For vaginoplasty, I think there's sort of two main issues that we see, in sort of an emergency postoperative setting. One could be a stricture at the urethra, which is usually just a bulbar stricture. It looks almost like a perineal urethrostomy. And usually a gentle dilation will reveal a normal bulbar urethra proximally. Again, if you're not comfortable or if it's obliterated, you could just place a suprapubic catheter. And then they can have what's called vaginal stenosis and the vaginal opening can narrow. And if that becomes too narrow, they can develop, we've seen sort of, where you can develop almost like the vaginal canal inside can develop like a mucus seal or where you have purulent material building. So, that sort of scenario could require a small dilation to be able to just open any canal. But usually that's not as much of an emergency situation unless it's obliterated and there's actually like an infection. But, I think the bigger, the more acute issues would be that of the stricture. And I think most, most urologists can, you know, I would say all urologists are able to put in a suprapubic catheter if necessary.
Getting Started in Gender Affirming Bottom Surgery
Due to a dearth of urologists who are familiar with these procedures, there is always a demand for more urologists entering the field. Managing complications is a great way to start familiarizing oneself with these procedures. While doing so, it is important to touch base with the original surgeon and ensure that they agree with the clinical and surgical plan. Routes to getting started with performing gender affirming surgeries include sabbaticals and specialized fellowships. Dr. Anger shares that she entered the field through her strong reconstructive background, and encourages interested urologists to not get discouraged from pursuing this rewarding field.
[Dr. Jennifer Anger]
Like I personally will, if I have a patient who's had surgery elsewhere, I call the surgeon. I talked to them and if they need revision surgery, I'll make sure that the surgeon is like, they need a revision. Are you all right if I perform the revision surgery? And so I think it's important to, I like to be in touch with the original surgeon and I welcome patients who have had surgery elsewhere. They tend to be, it's not the word shunned, but many doctors are like, I don't want to deal with that. I don't know how to deal with that. We often, if we're not comfortable with something as providers, we tend to not care for it, but these patients really need us, and I encourage urologists to be willing to see that patient.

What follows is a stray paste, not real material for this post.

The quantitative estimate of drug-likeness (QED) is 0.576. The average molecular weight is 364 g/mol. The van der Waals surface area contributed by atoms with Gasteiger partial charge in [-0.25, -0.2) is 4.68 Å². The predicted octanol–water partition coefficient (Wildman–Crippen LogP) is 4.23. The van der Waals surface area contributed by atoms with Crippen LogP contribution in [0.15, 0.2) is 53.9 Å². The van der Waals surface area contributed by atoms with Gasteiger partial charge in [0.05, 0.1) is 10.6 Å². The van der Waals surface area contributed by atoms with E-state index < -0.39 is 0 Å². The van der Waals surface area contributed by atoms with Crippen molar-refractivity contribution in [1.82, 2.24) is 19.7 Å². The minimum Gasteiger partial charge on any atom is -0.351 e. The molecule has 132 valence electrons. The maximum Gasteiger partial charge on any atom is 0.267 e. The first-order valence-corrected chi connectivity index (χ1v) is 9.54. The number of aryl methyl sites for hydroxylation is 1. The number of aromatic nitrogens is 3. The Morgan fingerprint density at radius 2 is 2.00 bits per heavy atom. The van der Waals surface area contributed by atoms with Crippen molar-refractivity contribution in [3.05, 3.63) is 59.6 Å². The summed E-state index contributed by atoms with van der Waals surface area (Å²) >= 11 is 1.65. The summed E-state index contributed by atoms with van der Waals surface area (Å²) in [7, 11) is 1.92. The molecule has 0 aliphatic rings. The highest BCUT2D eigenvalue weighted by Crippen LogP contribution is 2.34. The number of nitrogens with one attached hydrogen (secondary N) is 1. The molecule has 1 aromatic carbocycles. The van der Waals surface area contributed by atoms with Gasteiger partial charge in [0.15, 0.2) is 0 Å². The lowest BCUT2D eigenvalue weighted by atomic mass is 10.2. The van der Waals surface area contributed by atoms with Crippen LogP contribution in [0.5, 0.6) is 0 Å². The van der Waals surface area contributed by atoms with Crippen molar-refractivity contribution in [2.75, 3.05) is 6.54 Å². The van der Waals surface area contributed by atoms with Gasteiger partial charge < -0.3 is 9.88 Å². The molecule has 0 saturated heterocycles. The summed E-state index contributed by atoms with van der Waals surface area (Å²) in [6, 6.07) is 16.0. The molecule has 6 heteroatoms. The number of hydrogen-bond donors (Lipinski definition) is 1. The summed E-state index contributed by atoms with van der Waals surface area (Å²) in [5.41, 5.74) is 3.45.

I have a strong reconstructive background, but people were like, well, what are you doing? Like, why are you doing this? you're FPMRS surgeon. You don't know how to do these surgeries. And I had to kind of have some faith in myself and, say, you know, I have a strong reconstructive background and I've done bits and pieces of all of these surgeries and then, take the extra time to train, and then once I started seeing that this is going really well and we're having good outcomes that I think it's important that I, I think, the.desire to do a good job is very important and how, whether you do a specialized fellowship in gender affirming surgery, and there's not a lot of them yet, or you do sabbaticals, like a lot of us have done and you have a strong reconstructive background. I think you can help provide care and provide good care for these patients. And so, I think, for me it was, I definitely had a passion for it. I felt like the surgeries were definitely within my reconstructive skillset. And I was seeing surgeries that were not going well. And I felt like I know I could help this population. And so it's been very rewarding being able to, you know, help someone who's had surgery, who can't pee, with the suprapubic catheter and we can reconstruct the urethra and help someone enjoy the outcome of their surgery. Right. I think that's very, very rewarding.
Dr. Jennifer Anger
Dr. Jennifer Anger is a urologist and gender affirming pelvic surgeon at UC San Diego in California.
Dr. Aditya Bagrodia
Dr. Aditya Bagrodia is an associate professor of urology and genitourinary oncology team leader at UC San Diego Health in California and adjunct professor of urology at UT Southwestern.
Cite This Podcast
BackTable, LLC (Producer). (2022, March 16). Ep. 33 – Gender-Affirming Care: A Primer [Audio podcast]. Retrieved from https://www.backtable.com
Disclaimer: The Materials available on BackTable.com are for informational and educational purposes only and are not a substitute for the professional judgment of a healthcare professional in diagnosing and treating patients. The opinions expressed by participants of the BackTable Podcast belong solely to the participants, and do not necessarily reflect the views of BackTable.